Those who urge Obama in the next debate to call Romney a liar, or close to it, are doing him no favors.  It is one thing to do this on the stump, where taunting and mocking result in applause. It is another thing to try this tactic face to face, where it nearly always seems desperate and small. Because of the manner of Obama’s failure in the first debate — by being too passive — he will need to be more aggressive in the next. But that is a difficult trait to calibrate, particularly in a president prone to public petulance. A small turn of the faucet and the cold water suddenly scalds.

Anger in the Obama camp is understandable. Romney seems comfortable with his new tone — almost relieved to be back into Massachusetts mode. He is better positioned to appeal to independents in Ohio and elsewhere. And Obama is still reacting to Romney, not the other way around. Days after they parted in Denver, Romney is still dominating the debate.



A Day

Thursday, August 16th, 2012

A day is a year in politics the old saying goes.   In a post just yesterday I made note that I thought dropping Biden and putting Hillary on the ticket would be a game changer in West Virginia.  Today (thanks to a tip from my friend Tom O’Neill) I learned the Weekly Standard has two blog posts related to the future of the Obama/Biden ticket.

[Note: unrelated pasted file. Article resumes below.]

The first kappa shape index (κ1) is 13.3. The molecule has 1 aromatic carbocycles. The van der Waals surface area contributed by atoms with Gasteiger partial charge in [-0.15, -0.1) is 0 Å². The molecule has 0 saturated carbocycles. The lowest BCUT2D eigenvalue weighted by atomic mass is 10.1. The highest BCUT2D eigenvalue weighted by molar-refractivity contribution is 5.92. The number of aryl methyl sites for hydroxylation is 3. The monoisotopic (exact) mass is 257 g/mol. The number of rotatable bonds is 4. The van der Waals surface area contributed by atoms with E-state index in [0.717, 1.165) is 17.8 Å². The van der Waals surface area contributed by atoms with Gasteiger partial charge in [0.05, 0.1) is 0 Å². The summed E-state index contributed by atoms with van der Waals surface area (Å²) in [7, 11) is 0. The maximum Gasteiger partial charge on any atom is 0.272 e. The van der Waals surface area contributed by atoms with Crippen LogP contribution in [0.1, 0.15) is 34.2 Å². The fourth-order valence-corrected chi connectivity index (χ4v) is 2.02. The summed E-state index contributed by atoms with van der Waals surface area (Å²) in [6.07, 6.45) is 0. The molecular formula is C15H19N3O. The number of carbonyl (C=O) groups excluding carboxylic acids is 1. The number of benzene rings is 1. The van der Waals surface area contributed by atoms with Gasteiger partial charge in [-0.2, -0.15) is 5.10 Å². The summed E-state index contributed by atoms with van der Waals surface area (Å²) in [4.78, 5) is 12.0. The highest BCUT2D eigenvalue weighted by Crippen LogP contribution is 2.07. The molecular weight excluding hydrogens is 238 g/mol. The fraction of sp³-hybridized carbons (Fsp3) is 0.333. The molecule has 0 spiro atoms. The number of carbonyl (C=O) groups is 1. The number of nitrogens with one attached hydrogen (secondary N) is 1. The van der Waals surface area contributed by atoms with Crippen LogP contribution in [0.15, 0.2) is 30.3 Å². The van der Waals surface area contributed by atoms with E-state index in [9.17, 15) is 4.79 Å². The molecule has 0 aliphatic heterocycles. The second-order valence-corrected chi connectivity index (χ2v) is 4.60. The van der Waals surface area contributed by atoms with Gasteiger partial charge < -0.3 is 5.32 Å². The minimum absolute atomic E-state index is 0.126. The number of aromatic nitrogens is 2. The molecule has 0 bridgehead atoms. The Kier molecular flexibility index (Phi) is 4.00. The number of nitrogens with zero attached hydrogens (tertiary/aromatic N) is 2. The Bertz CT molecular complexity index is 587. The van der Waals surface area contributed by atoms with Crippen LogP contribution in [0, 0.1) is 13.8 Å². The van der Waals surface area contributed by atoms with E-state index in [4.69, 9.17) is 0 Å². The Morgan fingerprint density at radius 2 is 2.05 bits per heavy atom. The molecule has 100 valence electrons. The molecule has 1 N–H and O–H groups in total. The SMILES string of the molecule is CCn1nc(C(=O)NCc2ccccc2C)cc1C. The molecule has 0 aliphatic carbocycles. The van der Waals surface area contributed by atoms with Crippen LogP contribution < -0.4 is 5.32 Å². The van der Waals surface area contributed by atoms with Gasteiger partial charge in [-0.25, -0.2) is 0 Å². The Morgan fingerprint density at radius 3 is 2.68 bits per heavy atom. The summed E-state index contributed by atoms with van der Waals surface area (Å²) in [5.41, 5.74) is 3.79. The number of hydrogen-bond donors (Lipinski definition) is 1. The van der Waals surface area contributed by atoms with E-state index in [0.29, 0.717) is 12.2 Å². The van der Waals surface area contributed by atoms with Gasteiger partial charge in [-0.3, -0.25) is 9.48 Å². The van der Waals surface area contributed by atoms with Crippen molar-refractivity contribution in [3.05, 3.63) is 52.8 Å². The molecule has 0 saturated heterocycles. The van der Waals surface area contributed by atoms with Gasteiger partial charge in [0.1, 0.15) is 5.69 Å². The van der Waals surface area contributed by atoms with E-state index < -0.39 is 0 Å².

Earlier this morning they called attention to the President’s schedule.  It shows an Oval Office meeting with the Vice President and the Secretary of State.  This is followed by a luncheon meeting attended only by the President and Vice President.  See the post here.  Inside that blog is another link you should read.

It gets more curious in another post just past noon Weekly Standard David Axelrod “won’t rule out Biden being dropped”.  Read here.

Obama did not offer an apology or scolding for Biden’s remarks in a People magazine exclusive.  In Washington speak that could mean a dark future for Biden but an even tighter presidential race in West Virginia.

Fun With Mitt

Sunday, July 1st, 2012

Voters regardless of political party always seem to be interested in the real side of candidates.  Campaign 2012 a feature of The Washington Post (not already a favorite of some readers) provides a good inside look at Governor Romney and his family.  (Editor’s note:  I serve as Chairman of the Romney presidential campaign in WV.)